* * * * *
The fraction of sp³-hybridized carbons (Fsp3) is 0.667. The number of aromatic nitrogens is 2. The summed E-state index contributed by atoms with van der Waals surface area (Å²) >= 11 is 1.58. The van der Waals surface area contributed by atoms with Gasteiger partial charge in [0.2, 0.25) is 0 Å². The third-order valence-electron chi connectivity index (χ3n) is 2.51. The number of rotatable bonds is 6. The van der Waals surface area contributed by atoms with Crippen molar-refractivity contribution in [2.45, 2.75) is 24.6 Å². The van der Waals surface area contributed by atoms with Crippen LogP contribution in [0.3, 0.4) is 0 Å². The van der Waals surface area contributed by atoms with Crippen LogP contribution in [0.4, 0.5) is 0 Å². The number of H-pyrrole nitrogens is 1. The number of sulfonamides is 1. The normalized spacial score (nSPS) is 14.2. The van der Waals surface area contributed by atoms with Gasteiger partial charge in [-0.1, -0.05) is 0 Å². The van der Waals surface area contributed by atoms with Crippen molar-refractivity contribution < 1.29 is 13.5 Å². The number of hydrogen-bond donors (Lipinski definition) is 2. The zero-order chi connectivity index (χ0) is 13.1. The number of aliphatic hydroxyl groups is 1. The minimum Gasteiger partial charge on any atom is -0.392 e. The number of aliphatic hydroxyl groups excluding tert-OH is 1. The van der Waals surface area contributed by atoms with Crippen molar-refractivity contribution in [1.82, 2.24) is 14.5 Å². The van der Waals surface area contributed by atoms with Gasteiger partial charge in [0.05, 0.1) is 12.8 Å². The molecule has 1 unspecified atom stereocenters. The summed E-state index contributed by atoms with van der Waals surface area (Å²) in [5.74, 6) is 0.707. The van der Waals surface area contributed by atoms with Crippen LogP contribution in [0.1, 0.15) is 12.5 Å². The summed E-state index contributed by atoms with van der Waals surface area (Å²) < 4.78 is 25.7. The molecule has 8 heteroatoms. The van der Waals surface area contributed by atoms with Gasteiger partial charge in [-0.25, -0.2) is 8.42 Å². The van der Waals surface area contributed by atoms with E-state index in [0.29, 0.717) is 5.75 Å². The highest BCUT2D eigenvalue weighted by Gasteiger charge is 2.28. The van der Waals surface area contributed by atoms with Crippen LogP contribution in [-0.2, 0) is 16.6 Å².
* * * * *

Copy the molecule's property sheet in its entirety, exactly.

The fraction of sp³-hybridized carbons (Fsp3) is 0.667. The number of aromatic nitrogens is 2. The summed E-state index contributed by atoms with van der Waals surface area (Å²) >= 11 is 1.58. The van der Waals surface area contributed by atoms with Gasteiger partial charge in [0.2, 0.25) is 0 Å². The third-order valence-electron chi connectivity index (χ3n) is 2.51. The number of rotatable bonds is 6. The van der Waals surface area contributed by atoms with Crippen molar-refractivity contribution in [2.45, 2.75) is 24.6 Å². The van der Waals surface area contributed by atoms with Crippen LogP contribution in [0.3, 0.4) is 0 Å². The van der Waals surface area contributed by atoms with Crippen LogP contribution in [0.4, 0.5) is 0 Å². The number of H-pyrrole nitrogens is 1. The number of sulfonamides is 1. The normalized spacial score (nSPS) is 14.2. The van der Waals surface area contributed by atoms with Gasteiger partial charge in [-0.1, -0.05) is 0 Å². The van der Waals surface area contributed by atoms with Crippen molar-refractivity contribution < 1.29 is 13.5 Å². The number of hydrogen-bond donors (Lipinski definition) is 2. The zero-order chi connectivity index (χ0) is 13.1. The number of aliphatic hydroxyl groups is 1. The minimum Gasteiger partial charge on any atom is -0.392 e. The number of aliphatic hydroxyl groups excluding tert-OH is 1. The van der Waals surface area contributed by atoms with Crippen molar-refractivity contribution in [1.82, 2.24) is 14.5 Å². The van der Waals surface area contributed by atoms with Gasteiger partial charge in [0.05, 0.1) is 12.8 Å². The molecule has 1 unspecified atom stereocenters. The summed E-state index contributed by atoms with van der Waals surface area (Å²) in [5.74, 6) is 0.707. The van der Waals surface area contributed by atoms with Crippen LogP contribution in [0.1, 0.15) is 12.5 Å². The summed E-state index contributed by atoms with van der Waals surface area (Å²) < 4.78 is 25.7. The molecule has 8 heteroatoms. The van der Waals surface area contributed by atoms with Gasteiger partial charge in [-0.25, -0.2) is 8.42 Å². The van der Waals surface area contributed by atoms with E-state index in [0.29, 0.717) is 5.75 Å². The highest BCUT2D eigenvalue weighted by Gasteiger charge is 2.28. The van der Waals surface area contributed by atoms with Crippen LogP contribution in [-0.2, 0) is 16.6 Å².